Upon entering any house a gentleman or gentlemanly boy will remove his hat, and never allow it upon his head inside the door.

When the streets are muddy or snowy, we should carefully wipe our feet or remove our overshoes at the door; and in stormy weather we must take care that dripping waterproofs and umbrellas are put where they will not injure carpets or paper.

When the company are putting on their wrappings to go home, it is polite to offer assistance, particularly to those older than ourselves.

A gentleman should allow a lady to pass through a door before him, holding it open for her. We ought not to pass in front of others if we can go behind them; but if it is necessary to do so, we should ask them to excuse us. A gentleman should go upstairs before a lady, and behind her coming down, taking care not to step on her dress.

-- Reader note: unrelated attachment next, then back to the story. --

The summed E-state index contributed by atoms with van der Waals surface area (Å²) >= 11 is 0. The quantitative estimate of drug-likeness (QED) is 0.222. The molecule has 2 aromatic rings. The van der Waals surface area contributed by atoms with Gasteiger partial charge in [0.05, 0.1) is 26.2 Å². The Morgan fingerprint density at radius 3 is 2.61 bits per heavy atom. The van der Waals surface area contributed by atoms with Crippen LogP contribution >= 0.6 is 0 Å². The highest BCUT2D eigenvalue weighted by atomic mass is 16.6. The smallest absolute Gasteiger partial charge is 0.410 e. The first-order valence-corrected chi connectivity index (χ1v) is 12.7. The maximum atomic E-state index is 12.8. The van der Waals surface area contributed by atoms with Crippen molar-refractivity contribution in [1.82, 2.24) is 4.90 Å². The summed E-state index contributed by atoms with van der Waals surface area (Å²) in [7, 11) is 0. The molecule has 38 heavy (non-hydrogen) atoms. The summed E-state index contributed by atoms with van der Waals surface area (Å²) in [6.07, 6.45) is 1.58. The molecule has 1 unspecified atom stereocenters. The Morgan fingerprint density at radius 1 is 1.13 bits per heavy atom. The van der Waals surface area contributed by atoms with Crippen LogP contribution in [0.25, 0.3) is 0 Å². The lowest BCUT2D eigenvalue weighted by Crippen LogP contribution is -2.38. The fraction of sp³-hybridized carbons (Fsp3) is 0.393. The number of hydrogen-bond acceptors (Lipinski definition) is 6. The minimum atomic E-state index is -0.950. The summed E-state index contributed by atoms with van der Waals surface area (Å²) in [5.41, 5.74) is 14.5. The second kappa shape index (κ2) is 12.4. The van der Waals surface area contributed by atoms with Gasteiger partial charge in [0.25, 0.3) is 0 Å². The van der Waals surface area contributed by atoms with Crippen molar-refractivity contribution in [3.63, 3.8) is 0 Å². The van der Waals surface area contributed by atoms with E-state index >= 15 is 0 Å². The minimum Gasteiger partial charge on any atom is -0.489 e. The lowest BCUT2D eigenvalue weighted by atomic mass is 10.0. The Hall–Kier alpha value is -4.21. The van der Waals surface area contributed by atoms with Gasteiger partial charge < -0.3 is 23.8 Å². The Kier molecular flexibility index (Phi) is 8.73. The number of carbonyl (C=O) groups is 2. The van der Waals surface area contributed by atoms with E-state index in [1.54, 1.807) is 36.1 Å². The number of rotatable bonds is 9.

If a handkerchief or other article is dropped, we should hasten to pick it up and restore it to the owner. In handing a pair of scissors, a knife, or any pointed article, we ought to turn the point toward ourselves.

It is rude to stare at people in company, especially if they are unfortunate in any way or peculiar in appearance; neither is it polite to allude to a personal defect or ask a question about its cause, even in the kindest manner. The same rule applies here as in case of family misfortune or bereavement, that if persons suffering the affliction wish it mentioned, they will speak of it first themselves. To do as we would be done by is the rule of real politeness in all these cases.